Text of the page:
In the 1930s Hansen anticipated some of the problems that were to confront the United States in the 1960s (see 1938b, pp. 303-318). Unlike Keynes, he was not inclined to assume that if general demand is adequate, most of our problems will be solved. He found that between 1870 and 1930 the rise in the white-collar group was six times as large as that of other classes and that the gains of the managerial and professional classes had also been large. He related this relative growth to the large amount of unemployment among unskilled workers and concluded that these workers needed more education. He was well aware that although adequacy of demand is crucial, there are some pockets of unemployment that must be treated directly, for example, the mining areas and the textile towns.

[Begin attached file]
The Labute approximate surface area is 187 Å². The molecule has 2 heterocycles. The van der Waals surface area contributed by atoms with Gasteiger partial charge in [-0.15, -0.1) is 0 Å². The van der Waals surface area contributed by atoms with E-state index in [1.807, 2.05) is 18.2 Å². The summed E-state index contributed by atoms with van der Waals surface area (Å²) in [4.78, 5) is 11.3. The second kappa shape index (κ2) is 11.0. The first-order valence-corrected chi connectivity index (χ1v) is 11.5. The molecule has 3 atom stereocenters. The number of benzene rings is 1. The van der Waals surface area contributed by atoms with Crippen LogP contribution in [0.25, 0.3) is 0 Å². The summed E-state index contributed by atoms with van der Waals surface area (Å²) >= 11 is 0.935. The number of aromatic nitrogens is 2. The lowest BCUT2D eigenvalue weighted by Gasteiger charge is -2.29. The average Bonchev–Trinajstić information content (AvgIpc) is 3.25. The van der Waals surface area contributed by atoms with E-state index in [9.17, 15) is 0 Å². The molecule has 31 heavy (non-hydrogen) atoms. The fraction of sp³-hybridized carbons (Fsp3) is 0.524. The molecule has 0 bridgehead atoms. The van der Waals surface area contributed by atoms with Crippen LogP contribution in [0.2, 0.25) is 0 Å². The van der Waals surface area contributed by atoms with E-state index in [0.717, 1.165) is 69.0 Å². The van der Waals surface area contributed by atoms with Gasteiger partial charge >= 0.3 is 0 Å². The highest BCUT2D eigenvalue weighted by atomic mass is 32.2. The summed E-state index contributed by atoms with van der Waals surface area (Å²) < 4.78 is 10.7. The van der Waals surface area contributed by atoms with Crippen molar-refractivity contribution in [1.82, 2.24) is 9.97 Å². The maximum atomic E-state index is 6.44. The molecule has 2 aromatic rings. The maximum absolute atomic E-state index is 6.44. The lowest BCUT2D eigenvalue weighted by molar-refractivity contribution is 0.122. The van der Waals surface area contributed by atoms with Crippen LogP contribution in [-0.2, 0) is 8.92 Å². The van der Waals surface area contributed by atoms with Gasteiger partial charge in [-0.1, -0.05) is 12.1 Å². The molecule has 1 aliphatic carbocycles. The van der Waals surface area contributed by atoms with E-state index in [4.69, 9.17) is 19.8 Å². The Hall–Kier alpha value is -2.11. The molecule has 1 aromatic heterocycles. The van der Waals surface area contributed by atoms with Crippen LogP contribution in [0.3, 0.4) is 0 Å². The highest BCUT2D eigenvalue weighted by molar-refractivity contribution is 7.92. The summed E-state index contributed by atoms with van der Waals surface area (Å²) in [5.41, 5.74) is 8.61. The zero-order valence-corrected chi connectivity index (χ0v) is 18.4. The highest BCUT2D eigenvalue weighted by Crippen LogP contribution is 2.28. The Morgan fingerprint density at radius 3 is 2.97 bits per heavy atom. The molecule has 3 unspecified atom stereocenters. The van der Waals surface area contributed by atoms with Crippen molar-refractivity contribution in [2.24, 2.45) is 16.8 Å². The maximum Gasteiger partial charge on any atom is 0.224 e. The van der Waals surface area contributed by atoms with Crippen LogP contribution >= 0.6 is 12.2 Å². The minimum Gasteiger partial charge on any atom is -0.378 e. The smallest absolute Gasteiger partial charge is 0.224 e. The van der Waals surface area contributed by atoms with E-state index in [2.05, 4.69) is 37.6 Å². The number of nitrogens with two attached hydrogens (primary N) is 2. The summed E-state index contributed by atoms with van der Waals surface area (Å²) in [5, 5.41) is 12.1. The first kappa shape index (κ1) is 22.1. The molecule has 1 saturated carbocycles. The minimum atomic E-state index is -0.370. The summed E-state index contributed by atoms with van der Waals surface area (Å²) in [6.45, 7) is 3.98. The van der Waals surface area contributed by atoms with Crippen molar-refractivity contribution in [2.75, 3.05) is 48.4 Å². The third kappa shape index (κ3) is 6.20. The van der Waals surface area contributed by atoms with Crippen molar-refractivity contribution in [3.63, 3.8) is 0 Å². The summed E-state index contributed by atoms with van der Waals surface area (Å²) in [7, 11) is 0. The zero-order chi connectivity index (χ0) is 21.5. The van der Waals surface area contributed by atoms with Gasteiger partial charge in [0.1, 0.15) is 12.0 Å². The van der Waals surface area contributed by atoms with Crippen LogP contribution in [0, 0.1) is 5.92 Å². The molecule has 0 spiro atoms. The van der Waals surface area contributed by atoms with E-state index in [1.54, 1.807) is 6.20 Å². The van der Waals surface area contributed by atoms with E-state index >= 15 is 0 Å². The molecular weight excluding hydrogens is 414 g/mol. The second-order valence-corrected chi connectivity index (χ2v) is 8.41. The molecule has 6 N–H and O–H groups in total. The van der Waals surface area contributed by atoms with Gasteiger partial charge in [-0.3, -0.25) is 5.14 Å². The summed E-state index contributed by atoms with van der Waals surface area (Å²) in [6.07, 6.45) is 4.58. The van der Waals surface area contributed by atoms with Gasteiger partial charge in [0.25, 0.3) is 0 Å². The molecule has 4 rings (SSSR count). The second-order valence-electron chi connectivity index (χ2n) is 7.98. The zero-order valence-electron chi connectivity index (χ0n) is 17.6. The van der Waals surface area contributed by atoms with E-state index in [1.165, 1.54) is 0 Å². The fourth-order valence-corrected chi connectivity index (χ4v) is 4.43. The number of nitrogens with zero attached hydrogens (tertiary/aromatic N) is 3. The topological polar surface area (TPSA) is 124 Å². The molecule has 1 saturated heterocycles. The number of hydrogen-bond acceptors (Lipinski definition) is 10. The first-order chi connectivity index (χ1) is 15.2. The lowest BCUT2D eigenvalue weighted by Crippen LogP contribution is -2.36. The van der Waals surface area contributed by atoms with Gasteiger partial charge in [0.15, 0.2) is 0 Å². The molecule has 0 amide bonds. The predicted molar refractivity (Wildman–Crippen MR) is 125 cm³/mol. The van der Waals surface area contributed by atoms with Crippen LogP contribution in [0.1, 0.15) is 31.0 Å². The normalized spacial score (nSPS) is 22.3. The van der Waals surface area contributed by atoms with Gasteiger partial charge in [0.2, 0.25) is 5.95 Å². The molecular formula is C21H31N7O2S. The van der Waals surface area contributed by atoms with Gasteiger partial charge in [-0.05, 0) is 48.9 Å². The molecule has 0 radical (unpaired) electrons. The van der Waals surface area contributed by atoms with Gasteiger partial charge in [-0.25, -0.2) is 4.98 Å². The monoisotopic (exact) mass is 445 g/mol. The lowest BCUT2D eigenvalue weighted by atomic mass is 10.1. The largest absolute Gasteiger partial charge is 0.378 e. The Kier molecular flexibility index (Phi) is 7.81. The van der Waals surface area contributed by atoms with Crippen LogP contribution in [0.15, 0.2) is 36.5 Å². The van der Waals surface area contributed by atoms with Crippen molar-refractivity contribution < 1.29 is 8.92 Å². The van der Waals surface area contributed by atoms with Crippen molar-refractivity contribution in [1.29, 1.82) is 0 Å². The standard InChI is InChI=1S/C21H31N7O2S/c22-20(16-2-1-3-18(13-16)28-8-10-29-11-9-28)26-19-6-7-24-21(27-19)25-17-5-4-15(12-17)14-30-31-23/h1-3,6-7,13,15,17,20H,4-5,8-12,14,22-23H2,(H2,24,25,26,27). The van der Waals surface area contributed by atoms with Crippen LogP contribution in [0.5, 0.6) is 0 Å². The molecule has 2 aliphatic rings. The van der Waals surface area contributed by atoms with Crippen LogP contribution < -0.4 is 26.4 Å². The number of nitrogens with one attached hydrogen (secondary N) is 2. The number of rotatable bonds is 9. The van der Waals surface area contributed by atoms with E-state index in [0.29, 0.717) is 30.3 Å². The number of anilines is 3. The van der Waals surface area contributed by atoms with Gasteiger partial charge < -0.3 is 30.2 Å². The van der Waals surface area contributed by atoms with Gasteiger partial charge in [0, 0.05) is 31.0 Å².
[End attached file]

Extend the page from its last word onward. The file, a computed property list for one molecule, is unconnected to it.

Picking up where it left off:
Keynes’s theory was broadly conceived and left much for others to do. He was not concerned about the consequences of a rising national debt, and Hansen was able to show that the elimination of the national debt would raise more problems than it would solve. Interested in the consumption function, Keynes was aware of the relation of consumption to tax structure; but it was Hansen, in his State and Local Finance in the National Economy (Han sen & Perloff 1944), who revealed the perversity of modern state and local tax systems and spelled out the required tax and spending policies for periods of boom and depression. In this book Hansen revealed that a basic inadequacy of fiscal policy in the 1930s was the lack of control over state and local government contributions to total spending. In periods of boom these governments, with their slight dependence on income taxes, were unable to achieve the automatic rise of tax receipts that would help contain the boom, while in a period of depression they aggravated the economic situation and discouraged consumption when they compensated for the declining yield of direct taxes by an increasing recourse to consumption taxes.